Parents are counting on credit to counterbalance skyrocketing college costs, according to The State of College Savings, a survey to assess the state of college savings conducted by the College Savings Foundation. Fifty-four percent have saved less than $5,000 toward their goal and almost 40 percent expect to take at least 10 years to dig out of the daunting debt expected to send their children to college.
The survey of 447 parents, who span income levels and crisscross the country, revealed for the first time that American families intend to rely on long term-debt, rather than savings, to fund their children's futures. Even though 79 percent of all respondents would be highly disappointed if their children could not afford to go to college, over half, 51 percent, of that group has saved less than $5,000 per child.
The College Savings Foundation, the leading non-profit dedicated to enabling American families to save for their education savings goals, was surprised to find that not many grandparents are trading toys for tuition. A majority of parents, 68 percent, expect no help in funding their children's college education. Twenty-four percent said that they expected the children's grandparents to help with college costs.
"These findings highlight a looming crisis for American parents and their children. It's dangerous for parents to begin seeing the financing of their children's college tuition as a second mortgage," said Chuck Toth, CSF Secretary. "As we have recently seen in the mortgage market, reliance on long-term debt can be expensive and precarious. Investing early and often can enable parents and their children to leapfrog a lifetime of debt and establish a firm foundation for the family's legacy."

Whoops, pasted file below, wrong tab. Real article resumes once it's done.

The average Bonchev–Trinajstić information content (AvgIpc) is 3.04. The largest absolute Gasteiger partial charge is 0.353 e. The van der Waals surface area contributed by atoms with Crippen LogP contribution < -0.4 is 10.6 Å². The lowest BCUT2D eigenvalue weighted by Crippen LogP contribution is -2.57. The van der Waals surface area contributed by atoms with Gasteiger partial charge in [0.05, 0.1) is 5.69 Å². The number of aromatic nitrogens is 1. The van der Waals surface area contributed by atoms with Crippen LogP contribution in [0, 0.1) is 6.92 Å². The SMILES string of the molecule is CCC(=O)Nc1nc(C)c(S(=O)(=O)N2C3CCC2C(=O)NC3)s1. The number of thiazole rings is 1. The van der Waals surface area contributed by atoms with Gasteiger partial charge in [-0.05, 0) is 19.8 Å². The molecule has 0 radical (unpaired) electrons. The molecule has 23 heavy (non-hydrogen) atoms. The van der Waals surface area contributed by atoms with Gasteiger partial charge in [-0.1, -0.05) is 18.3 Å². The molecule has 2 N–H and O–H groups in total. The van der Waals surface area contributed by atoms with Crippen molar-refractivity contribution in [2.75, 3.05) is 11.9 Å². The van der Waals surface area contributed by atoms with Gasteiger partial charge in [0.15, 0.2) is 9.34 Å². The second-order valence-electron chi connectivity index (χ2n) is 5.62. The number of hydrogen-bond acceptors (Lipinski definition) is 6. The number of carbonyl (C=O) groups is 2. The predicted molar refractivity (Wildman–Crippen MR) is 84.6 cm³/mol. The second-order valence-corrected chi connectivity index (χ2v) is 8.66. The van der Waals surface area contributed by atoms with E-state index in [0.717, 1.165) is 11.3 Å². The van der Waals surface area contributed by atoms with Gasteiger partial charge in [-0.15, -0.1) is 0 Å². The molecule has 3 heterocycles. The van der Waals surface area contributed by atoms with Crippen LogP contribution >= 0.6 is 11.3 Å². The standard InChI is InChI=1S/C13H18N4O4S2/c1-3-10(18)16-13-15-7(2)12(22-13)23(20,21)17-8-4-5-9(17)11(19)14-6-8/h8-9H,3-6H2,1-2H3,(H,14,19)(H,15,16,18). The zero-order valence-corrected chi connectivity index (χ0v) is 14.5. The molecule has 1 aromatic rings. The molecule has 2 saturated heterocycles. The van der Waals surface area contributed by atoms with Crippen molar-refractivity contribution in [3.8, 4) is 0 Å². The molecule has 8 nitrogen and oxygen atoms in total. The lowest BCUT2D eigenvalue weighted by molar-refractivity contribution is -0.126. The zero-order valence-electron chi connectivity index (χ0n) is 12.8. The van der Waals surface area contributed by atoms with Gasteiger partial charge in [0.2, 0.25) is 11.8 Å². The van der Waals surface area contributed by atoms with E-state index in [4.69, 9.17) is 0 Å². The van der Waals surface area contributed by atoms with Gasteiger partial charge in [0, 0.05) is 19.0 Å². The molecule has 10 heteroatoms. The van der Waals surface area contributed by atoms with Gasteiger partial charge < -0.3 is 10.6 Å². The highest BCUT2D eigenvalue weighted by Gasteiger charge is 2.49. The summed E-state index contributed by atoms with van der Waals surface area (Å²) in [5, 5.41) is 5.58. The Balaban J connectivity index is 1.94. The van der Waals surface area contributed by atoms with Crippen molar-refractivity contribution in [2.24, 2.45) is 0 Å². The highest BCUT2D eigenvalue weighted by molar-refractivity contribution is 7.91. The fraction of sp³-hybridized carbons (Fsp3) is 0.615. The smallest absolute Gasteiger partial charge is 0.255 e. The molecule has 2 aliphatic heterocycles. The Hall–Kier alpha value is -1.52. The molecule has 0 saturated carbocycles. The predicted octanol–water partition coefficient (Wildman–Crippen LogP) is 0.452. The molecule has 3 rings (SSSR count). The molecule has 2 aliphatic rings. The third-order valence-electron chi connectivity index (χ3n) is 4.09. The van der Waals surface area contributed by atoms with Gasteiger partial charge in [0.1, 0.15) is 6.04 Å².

Ironically, over half, 51 percent, of respondents, had started saving as early as possible - at or before a child's birth. Yet they acknowledge that they are not saving enough. Eighty-two percent of respondents expect to be paying off college loans beyond five years after graduation.
Roughly thirty percent of parents have invested in a 529 college savings plan which allows earnings to grow and be used tax-free if funds are applied to qualified higher education expenses. Fifty-four percent were unfamiliar with 529s or didn't understand how they work. Yet parents who know about 529s have a shorter time horizon for paying off debt than those who don't. Thirty-eight percent of the respondents who are unfamiliar with 529s expect to take more than 20 years to pay back loans. In contrast, only 6 percent of 529 investors expect it will take that long to pay off their debt.
"We found that parents are saving modest amounts of cash in more conservative and potentially lower returning investment vehicles and relying on long-term loans to close the financial gaps, which puts their retirement at risk and unnecessarily shifts the burden to their children," said Toth. "The limited awareness surrounding 529s is a golden opportunity for financial advisors to educate their customers about using investment vehicles to maximize compounding and tax benefits and avoid decades of debt."
Even savers are not investing as strategically as they could, reveal the results. Many investors are not taking full advantage of tax savings benefits offered by Federal and most state governments in tax advantaged savings accounts like 529s. In a check-all-that-apply question, the survey found that more people, 138 or 31 percent of the total, have college savings in cash than any other category. Even those responders who are invested in 529s (132 or 30 percent of the total) have not saved as much as those who are invested in taxable vehicles. Over half, 56 percent, of those who are invested in 529s had saved less than $10,000 per child. This contrasts with the level of savings by the majority of investors in fixed income or taxable vehicles: